Boyle is beside himself when Jake returns to the 99, and once again, Jake is adorably unrestrained when he talks about how much he missed everyone. Turns out he only missed three things in his absence: Terry chipped his tooth and had a lisp for a week, Santiago and Boyle wore the same outfit to work one day, and headphones were banned from the office due to “the Gina incident.” They’re all accompanied by flashbacks which are hilarious and make me really glad this show never abandoned the flashback format. Jake recaps his absence in twelve seconds, sans flashback: “Fixed a boxing match, smoked a whole cigar without vomiting, was once in a room with ten guys named Sal, and missed you all so very much!”

But things are tense at the precinct for a number of reasons, and Jake addresses one of them head on when he asks Amy for a private word. He fakes her out at first: “I have to ask, did you arrest a perp named Joe Uterus?” It breaks the tension wonderfully as Amy fills him in on Joe Uterus, but then Jake gets down to business and brings up the thing he said to her at the end of last season, about liking her. She quickly tells him she’s still with Teddy, “romantic stylez,” and Jake immediately retreats and covers his ass juvenile-stylez by saying that he didn’t mean any of it, he was just nervous about going undercover. It seems to break Amy’s heart a little bit, but she also seems to know he’s lying. There’s no way she didn’t spend those entire six months thinking about that night.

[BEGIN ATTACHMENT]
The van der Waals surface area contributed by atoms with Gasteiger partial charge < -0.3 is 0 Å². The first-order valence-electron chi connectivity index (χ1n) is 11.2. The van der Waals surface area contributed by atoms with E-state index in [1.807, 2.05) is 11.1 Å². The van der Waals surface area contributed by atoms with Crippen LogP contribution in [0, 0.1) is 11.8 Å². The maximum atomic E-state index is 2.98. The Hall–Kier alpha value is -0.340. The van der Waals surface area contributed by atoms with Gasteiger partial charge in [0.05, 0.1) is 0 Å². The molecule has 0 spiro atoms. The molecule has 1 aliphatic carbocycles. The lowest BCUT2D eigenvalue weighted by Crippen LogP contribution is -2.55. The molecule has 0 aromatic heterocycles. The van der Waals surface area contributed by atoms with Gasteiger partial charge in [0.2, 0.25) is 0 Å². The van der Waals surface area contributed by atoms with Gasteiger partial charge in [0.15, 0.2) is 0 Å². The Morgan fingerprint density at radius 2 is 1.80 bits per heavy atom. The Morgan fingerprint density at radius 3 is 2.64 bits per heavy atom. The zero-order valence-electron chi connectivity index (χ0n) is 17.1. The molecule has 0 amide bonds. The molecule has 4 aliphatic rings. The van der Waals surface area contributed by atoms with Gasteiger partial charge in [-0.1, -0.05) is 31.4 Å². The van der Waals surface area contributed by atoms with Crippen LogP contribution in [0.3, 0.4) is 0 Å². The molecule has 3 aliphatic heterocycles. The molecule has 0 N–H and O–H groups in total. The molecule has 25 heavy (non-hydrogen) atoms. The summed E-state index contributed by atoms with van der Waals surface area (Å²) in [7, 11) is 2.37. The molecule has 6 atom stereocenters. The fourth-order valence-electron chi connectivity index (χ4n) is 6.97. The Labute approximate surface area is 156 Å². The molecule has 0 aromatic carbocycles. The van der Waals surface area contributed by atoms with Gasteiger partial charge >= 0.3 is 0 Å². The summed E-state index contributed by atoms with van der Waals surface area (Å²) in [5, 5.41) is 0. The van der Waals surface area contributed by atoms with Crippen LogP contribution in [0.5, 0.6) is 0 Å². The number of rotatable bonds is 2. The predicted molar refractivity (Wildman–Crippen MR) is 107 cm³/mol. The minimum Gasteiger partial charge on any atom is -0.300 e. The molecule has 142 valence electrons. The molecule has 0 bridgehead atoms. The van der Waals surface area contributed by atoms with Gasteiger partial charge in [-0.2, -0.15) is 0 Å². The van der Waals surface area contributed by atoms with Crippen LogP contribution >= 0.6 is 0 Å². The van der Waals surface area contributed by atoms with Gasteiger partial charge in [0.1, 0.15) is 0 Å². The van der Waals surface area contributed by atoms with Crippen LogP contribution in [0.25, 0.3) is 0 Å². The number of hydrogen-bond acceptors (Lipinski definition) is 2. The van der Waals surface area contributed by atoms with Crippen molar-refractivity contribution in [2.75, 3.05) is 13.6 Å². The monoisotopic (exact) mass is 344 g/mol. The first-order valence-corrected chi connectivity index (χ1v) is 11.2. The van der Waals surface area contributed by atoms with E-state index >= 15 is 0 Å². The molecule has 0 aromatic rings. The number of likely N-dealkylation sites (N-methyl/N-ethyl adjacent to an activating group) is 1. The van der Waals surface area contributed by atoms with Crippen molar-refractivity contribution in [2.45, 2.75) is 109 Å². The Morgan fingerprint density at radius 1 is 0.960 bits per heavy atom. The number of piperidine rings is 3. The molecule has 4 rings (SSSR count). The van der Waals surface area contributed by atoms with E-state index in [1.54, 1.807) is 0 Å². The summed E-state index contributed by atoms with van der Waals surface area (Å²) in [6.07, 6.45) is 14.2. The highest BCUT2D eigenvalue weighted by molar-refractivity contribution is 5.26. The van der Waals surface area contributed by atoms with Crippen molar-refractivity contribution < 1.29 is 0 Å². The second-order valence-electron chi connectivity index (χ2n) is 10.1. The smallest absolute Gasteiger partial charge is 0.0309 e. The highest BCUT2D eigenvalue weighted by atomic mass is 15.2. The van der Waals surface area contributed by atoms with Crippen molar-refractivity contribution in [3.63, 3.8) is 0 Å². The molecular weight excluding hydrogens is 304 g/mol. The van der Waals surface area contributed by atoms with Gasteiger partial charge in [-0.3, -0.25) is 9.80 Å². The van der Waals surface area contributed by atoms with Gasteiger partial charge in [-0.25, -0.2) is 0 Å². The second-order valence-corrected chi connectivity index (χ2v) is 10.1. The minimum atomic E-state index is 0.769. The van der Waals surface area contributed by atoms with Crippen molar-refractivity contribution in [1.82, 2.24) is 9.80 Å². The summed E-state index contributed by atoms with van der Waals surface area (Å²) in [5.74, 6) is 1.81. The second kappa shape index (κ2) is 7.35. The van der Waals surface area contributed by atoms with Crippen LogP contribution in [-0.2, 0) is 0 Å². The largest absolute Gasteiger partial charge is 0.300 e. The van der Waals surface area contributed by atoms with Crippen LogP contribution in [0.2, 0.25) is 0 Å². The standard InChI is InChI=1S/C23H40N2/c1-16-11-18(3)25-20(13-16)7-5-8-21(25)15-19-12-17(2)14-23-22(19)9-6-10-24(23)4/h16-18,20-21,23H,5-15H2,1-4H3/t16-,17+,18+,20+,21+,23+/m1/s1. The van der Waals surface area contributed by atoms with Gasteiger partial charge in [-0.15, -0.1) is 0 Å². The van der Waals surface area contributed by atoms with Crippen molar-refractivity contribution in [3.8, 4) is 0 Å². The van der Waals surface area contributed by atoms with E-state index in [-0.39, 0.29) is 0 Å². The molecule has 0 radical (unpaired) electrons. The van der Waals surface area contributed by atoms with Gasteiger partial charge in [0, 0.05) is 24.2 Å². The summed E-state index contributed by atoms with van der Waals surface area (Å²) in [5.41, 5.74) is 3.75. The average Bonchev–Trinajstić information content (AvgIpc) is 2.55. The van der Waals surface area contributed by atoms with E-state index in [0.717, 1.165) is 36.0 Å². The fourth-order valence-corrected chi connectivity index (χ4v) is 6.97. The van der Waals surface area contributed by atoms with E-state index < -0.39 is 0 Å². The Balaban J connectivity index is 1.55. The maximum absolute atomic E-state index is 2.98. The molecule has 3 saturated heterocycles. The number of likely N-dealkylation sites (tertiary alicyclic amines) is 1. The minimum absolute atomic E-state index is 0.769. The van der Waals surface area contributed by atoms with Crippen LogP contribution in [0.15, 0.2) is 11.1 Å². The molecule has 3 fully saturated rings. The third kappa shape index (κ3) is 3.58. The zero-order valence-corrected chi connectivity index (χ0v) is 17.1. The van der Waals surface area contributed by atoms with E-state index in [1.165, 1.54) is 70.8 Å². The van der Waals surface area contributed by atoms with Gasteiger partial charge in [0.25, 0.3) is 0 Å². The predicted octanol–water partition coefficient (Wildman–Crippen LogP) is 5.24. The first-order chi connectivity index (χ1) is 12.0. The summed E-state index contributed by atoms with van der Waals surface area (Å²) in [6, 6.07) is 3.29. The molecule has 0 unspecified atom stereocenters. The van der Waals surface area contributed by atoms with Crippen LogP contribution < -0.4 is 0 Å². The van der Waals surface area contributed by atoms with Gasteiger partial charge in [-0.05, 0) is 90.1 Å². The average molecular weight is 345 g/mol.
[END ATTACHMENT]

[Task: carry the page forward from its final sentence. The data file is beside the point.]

Meanwhile, the other source of tension at the precinct comes directly from Holt, who is putting his detectives through constant drills. This consists of making Terry wear a dry-erase board around his neck describing a citizen in need of assistance. The examples are hilarious.

 

“Unattended backpack” was my personal favorite because it was just Terry sitting there all curled up, defiantly hissing “tick tick tick!” at the squad. Sometimes I think they misuse his potential for physical humor, choosing to have him Hulk-out and destroy Lego buildings or princess castles, when he’s actually really funny in this context. This humongous guy is curled up next to a trash can at the back of a room, that’s hilarious to me.

These drills have already passed Rosa’s admittedly small threshold of patience, and after Amy successfully solves the case of the Confused Old Woman only to be immediately presented with a 7-year-old boy, she snaps as well. They ask the captain why he keeps running these drills — even Terry doesn’t know why — and Holt gives them the ol’ because-I-said-so.

Rosa and Amy try to comfort the 7-year-old, but Rosa tells Sarge to drop the act when Holt’s not around.

Terry: “You can drop your butt!”
Rosa: “YOU CAN DROP YOUR BUTT!”